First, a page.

We are too often spoilt for choice when it comes to fine dining, but this cosy French spot at Duxton Road proves that there is always room for surprises.

Underlying its sophistication, whimsicality becomes the characterising flavour of Restaurant JAG. Local ingredients are elevated through delicate French techniques, with balance as the crux of the cuisine’s mastery. Exposed brick walls peek through heavy velvet curtains, playful flavours enhance the refined ambience, and the open kitchen right at the end of the long dining hall allows for an unparalleled view of the chefs at work, while maintaining discretion for each of the seven tables.

Restaurant JAG

To start, there are no menus available at JAG, only seasons. Inspired by the beauty and nature of the mountainsides in Savoie, France, indigenous herbs are specially curated and then thoughtfully integrated into dishes, garnishes, seasoning, vinegars, and even whisky. It is even present in the butter that comes with the complimentary bread. Guests can choose between three dining choices — five, seven or ten Expressions — each embodying the best seasonal ingredients, carefully-selected herbs, and protein selections.

Bouleau, Mushroom, Foie Gras

Spring already beckons crisp, delightful images of green and root vegetables, but what Owner-Chef Jeremy Gillon excels at is highlighting the produces’ remarkable versality by teasing their full potential through a myriad of textures, temperature, aromas and flavours.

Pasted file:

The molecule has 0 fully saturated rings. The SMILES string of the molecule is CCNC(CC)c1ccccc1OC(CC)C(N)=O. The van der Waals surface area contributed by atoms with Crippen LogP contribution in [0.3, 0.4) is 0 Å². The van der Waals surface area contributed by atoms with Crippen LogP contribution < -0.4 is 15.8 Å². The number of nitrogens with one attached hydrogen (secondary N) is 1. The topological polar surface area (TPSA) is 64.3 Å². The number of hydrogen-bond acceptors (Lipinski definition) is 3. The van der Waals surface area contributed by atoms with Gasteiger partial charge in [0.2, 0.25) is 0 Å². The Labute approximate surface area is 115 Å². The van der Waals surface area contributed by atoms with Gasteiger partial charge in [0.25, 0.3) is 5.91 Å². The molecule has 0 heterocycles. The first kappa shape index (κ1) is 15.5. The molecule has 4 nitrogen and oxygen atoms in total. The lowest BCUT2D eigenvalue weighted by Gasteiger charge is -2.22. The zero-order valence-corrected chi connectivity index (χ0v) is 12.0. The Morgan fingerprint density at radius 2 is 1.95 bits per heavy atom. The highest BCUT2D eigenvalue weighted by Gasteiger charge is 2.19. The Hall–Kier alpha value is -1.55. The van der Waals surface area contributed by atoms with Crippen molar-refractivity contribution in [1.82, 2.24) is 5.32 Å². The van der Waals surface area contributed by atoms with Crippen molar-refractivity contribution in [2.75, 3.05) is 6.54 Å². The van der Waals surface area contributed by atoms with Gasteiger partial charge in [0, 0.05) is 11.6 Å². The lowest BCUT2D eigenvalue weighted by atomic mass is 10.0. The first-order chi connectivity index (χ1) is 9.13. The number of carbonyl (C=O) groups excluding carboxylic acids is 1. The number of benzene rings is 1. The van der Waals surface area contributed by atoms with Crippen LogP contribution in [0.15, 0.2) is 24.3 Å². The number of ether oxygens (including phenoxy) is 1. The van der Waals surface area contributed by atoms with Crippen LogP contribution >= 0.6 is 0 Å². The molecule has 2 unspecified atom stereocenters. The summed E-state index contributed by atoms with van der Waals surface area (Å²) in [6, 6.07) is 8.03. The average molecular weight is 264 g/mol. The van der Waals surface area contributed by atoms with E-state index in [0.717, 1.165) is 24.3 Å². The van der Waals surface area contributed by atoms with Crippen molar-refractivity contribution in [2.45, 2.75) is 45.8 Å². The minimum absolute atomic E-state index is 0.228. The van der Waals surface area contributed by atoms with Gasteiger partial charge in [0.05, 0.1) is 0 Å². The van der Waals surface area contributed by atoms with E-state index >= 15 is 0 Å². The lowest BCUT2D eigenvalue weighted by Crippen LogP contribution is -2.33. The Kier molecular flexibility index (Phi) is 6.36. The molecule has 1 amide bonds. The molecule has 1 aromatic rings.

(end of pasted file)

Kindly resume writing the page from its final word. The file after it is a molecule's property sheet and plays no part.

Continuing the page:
For example, a daring marriage between Angelique morel and sweetbread — a dish that straddles both Asian and French influences, or mushroom and bouleau presented in five distinct ways—served over a strip of foie gras and finished with mushroom meringue. Although mains tend to be more straightforward, here they are paired with excellent polenta, making for a wonderful contrast.

Overall, Chef Jeremy’s creations are innovative and yet, exacting and gratifying. We speak to him to find out more about his journey as a chef, the thought process behind JAG, and learn which ingredient he cannot do without in the kitchen.

We need to establish a trust between the kitchen and the diner and be confident that our interpretation will hit the right spot with the diners.

From Le Montana in the French Alps to JAG, a lovely shophouse in Duxton, is this a place you could have imagined yourself several years ago? Why?

Definitely! I have known my JAG Restaurant partner and co-owner, Anant Tyagi for over six years now. What I was creating in the French Alps is what led me to Singapore as the Consultant Chef at a restaurant he was managing. Singapore has the infrastructure, the global appeal, access to the finest suppliers and a rich dining culture, which is a great combination for any restaurant.

We are also thrilled with our home here in Duxton. This beautifully restored shophouse is elegant and the heritage of the building captures the true essence of Singapore with its rich history and modern outlook.

Chef Jeremy Gillon